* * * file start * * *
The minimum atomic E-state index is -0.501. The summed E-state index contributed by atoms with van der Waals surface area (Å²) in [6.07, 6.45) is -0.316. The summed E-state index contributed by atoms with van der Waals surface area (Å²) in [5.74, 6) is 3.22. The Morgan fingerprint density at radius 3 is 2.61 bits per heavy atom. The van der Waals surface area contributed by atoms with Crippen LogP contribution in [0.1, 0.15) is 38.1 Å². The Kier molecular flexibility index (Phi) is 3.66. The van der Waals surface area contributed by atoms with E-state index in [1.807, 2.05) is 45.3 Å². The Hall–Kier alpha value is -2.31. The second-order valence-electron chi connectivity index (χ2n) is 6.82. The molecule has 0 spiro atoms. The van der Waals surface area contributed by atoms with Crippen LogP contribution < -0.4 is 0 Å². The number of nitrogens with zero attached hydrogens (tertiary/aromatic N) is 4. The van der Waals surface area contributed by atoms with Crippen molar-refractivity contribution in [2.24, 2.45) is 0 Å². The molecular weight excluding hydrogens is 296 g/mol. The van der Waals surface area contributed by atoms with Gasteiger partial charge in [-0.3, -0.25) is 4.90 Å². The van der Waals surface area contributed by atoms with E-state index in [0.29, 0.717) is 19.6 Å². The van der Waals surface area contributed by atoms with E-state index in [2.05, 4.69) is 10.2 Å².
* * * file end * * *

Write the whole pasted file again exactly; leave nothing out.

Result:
The minimum atomic E-state index is -0.501. The summed E-state index contributed by atoms with van der Waals surface area (Å²) in [6.07, 6.45) is -0.316. The summed E-state index contributed by atoms with van der Waals surface area (Å²) in [5.74, 6) is 3.22. The Morgan fingerprint density at radius 3 is 2.61 bits per heavy atom. The van der Waals surface area contributed by atoms with Crippen LogP contribution in [0.1, 0.15) is 38.1 Å². The Kier molecular flexibility index (Phi) is 3.66. The van der Waals surface area contributed by atoms with E-state index in [1.807, 2.05) is 45.3 Å². The Hall–Kier alpha value is -2.31. The second-order valence-electron chi connectivity index (χ2n) is 6.82. The molecule has 0 spiro atoms. The van der Waals surface area contributed by atoms with Crippen LogP contribution < -0.4 is 0 Å². The number of nitrogens with zero attached hydrogens (tertiary/aromatic N) is 4. The van der Waals surface area contributed by atoms with Crippen molar-refractivity contribution in [2.24, 2.45) is 0 Å². The molecular weight excluding hydrogens is 296 g/mol. The van der Waals surface area contributed by atoms with Gasteiger partial charge in [-0.3, -0.25) is 4.90 Å². The van der Waals surface area contributed by atoms with E-state index in [0.29, 0.717) is 19.6 Å². The van der Waals surface area contributed by atoms with E-state index in [2.05, 4.69) is 10.2 Å².